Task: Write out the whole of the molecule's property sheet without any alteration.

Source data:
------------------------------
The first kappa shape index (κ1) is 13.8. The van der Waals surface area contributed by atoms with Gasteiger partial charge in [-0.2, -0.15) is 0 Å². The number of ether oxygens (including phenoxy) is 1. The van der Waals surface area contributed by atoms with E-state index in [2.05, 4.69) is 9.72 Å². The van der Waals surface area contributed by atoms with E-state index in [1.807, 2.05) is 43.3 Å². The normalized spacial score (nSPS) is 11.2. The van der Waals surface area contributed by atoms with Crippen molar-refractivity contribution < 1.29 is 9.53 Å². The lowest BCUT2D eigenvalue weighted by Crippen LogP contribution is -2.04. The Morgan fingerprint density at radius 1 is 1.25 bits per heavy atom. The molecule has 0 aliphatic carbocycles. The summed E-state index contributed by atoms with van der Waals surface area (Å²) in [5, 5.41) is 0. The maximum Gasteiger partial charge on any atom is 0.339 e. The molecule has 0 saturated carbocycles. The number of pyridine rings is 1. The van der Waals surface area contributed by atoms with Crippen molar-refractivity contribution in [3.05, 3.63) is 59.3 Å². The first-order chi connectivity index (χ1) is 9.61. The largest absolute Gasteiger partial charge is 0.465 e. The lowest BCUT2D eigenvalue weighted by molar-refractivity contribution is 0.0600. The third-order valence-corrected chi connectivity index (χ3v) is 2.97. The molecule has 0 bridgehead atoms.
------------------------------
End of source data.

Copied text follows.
The first kappa shape index (κ1) is 13.8. The van der Waals surface area contributed by atoms with Gasteiger partial charge in [-0.2, -0.15) is 0 Å². The number of ether oxygens (including phenoxy) is 1. The van der Waals surface area contributed by atoms with E-state index in [2.05, 4.69) is 9.72 Å². The van der Waals surface area contributed by atoms with E-state index in [1.807, 2.05) is 43.3 Å². The normalized spacial score (nSPS) is 11.2. The van der Waals surface area contributed by atoms with Crippen molar-refractivity contribution < 1.29 is 9.53 Å². The lowest BCUT2D eigenvalue weighted by Crippen LogP contribution is -2.04. The Morgan fingerprint density at radius 1 is 1.25 bits per heavy atom. The molecule has 0 aliphatic carbocycles. The summed E-state index contributed by atoms with van der Waals surface area (Å²) in [5, 5.41) is 0. The maximum Gasteiger partial charge on any atom is 0.339 e. The molecule has 0 saturated carbocycles. The number of pyridine rings is 1. The van der Waals surface area contributed by atoms with Crippen molar-refractivity contribution in [3.05, 3.63) is 59.3 Å². The first-order chi connectivity index (χ1) is 9.61. The largest absolute Gasteiger partial charge is 0.465 e. The lowest BCUT2D eigenvalue weighted by molar-refractivity contribution is 0.0600. The third-order valence-corrected chi connectivity index (χ3v) is 2.97. The molecule has 0 bridgehead atoms.